Next to Poland, Germany has taken on the second largest number of Ukrainian refugees in addition to refugees from other countries. However, this has been a source of controversy; since the invasion of Ukraine, priority has been given to Ukrainians over other refugee groups as a result of the Temporary Protective Directive, which allowed Ukrainian refugees to enter the European Union without a visa and without formally requesting asylum. Social benefits vary depending on the host country, but Ukrainian refugees residing in Germany have been incorporated into the local welfare system and are entitled to many government benefits, such as access to public health insurance, permission to seek gainful employment, child care benefits, financial assistance for students, and retirement benefits. By comparison, refugees from other countries such as Syria, Afghanistan, Eritrea, or Iraq receive less, and various organizations that promote refugee rights have criticized this unequal treatment. Regarding refugee education and integration, the German government has created special “welcome classes” to help Ukrainian children integrate and learn German in a manner similar to the surge of Syrian refugees Germany experienced in 2015 and 2016. While it is clear that priority was given to Ukrainians due to the EU’s proximity to Ukraine and the vast number of refugees expected to flow into countries like Germany, local authorities and policymakers must work to ensure other refugee groups receive equal treatment without compromising the pressing needs of Ukraine’s refugees.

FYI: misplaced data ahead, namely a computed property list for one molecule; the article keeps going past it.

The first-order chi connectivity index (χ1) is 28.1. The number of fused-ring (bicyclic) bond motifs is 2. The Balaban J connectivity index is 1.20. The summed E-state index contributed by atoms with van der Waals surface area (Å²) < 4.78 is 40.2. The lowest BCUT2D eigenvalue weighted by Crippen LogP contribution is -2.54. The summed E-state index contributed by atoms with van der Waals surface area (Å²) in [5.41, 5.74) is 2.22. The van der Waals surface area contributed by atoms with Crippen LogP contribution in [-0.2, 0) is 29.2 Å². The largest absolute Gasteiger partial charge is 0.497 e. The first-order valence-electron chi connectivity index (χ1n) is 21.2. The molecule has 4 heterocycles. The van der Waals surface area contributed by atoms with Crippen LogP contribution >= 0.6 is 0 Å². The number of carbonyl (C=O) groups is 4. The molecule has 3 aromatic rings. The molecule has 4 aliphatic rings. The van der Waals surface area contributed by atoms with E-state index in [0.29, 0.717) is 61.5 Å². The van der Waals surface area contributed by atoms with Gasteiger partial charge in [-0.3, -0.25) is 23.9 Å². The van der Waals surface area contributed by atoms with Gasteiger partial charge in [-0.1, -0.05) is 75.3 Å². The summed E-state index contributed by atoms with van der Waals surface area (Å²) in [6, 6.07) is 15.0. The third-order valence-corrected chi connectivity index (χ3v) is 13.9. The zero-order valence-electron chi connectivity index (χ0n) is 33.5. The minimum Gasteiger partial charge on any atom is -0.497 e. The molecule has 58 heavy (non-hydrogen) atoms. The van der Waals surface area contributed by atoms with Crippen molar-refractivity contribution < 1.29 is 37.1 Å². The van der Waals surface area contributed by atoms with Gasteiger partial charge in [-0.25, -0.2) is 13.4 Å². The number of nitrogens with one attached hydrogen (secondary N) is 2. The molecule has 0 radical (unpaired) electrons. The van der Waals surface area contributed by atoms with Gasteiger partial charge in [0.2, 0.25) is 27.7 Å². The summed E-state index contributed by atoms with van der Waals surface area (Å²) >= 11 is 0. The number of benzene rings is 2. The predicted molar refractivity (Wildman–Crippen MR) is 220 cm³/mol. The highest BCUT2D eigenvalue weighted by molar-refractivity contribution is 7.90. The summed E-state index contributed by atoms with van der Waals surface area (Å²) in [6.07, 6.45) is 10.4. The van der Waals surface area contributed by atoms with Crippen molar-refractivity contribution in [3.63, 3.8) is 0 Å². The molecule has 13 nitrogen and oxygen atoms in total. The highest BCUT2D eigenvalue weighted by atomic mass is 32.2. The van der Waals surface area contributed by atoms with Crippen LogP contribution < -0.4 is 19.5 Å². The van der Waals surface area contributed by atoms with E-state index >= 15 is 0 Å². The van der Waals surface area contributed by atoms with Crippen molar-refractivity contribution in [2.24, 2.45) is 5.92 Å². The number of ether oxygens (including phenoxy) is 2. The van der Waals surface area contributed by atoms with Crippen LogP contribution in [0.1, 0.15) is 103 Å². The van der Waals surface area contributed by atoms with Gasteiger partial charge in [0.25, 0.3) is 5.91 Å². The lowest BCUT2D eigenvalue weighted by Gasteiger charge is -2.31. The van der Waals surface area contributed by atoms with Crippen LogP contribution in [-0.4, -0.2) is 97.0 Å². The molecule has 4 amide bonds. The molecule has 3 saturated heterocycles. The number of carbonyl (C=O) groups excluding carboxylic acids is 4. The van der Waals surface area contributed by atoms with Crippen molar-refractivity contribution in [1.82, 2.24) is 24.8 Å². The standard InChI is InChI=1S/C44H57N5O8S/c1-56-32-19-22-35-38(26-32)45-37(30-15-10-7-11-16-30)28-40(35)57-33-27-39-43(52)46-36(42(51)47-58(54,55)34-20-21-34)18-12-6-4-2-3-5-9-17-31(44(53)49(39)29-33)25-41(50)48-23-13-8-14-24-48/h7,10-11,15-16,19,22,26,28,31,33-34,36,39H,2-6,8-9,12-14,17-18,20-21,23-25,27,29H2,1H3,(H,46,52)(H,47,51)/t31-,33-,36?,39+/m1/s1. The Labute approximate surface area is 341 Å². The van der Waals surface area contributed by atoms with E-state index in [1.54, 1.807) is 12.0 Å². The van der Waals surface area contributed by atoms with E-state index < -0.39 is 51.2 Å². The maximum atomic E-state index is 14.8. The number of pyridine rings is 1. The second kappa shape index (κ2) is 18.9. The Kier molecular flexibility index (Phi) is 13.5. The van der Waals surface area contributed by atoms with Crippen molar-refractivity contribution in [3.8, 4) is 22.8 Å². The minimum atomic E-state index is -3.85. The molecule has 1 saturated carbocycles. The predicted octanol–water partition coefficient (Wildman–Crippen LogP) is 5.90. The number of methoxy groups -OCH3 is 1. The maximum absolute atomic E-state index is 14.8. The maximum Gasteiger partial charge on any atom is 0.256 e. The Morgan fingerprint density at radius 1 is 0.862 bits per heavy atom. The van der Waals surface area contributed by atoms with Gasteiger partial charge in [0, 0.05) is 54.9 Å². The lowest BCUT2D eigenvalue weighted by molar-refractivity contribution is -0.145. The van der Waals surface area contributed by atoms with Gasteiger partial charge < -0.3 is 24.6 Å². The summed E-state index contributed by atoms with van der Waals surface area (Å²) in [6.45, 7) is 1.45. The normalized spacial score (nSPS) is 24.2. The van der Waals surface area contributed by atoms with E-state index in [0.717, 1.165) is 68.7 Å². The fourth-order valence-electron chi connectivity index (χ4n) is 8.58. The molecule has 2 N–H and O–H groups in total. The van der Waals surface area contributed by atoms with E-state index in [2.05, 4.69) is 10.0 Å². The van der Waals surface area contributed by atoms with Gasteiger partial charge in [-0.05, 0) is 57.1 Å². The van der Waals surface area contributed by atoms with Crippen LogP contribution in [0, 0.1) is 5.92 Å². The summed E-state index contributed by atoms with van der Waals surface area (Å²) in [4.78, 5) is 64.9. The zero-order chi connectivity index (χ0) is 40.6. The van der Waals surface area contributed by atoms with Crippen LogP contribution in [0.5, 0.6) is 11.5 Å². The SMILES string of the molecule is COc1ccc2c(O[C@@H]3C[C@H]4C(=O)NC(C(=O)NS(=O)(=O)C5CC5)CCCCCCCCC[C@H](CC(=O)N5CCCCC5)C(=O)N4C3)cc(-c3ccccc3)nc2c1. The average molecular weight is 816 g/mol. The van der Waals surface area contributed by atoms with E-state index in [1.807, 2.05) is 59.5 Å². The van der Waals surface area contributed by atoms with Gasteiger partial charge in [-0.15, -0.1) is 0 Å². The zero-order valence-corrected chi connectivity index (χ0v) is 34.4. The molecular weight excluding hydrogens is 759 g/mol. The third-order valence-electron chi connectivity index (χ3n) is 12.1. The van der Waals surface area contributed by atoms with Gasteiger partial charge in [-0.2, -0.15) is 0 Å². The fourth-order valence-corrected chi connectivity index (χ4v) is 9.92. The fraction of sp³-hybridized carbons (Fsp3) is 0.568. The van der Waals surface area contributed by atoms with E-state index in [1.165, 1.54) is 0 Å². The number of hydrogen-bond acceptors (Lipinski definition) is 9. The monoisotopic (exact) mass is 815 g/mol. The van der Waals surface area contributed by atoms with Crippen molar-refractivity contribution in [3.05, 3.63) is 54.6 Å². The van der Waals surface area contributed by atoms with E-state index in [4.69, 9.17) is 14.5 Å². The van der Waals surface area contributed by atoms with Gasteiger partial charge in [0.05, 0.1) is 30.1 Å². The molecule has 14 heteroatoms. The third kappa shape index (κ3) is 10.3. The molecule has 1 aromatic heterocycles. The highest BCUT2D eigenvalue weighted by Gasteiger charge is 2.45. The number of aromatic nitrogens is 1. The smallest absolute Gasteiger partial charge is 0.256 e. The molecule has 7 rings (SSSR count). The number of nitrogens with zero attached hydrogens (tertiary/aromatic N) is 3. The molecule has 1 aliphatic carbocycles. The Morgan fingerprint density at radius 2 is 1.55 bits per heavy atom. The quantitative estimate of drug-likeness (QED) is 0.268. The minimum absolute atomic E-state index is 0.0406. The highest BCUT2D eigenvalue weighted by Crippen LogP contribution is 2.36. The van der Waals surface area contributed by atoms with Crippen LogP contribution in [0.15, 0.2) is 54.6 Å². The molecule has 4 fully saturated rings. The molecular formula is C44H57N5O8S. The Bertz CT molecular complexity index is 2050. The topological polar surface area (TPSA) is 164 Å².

Even though Ukrainian children have access to the German education system, German schools already faced significant challenges prior to the 2022 invasion of Ukraine, particularly a shortage of teachers and a lack of space in schools. Over 200,000 Ukrainian children are currently attending German schools, and the refugee crisis has overburdened the German education system. Addressing the teacher shortage is an urgent matter for the German Federal Ministry of Education and Research, and would help to alleviate some of the strain on German schools. As for meeting the needs of Ukrainian children, German schools should also focus on recruiting teachers or interpreters that can communicate in Ukrainian or Russian, as well as child psychologists that specialize in trauma. According to Michael Schwägerl, chairman of the Bavarian Philologists’ Association, teachers and education specialists are experts in their subjects, not interpreters for Ukrainian or Russian or trauma experts, and their time quota does not allow them to provide psychological support in individual cases. In order to resolve these issues, refugee education must continue to be a priority for policymakers, and measures such as additional funding and the hiring of more teachers, interpreters, and trauma specialists can have a positive impact on Ukrainian children enrolled in German schools.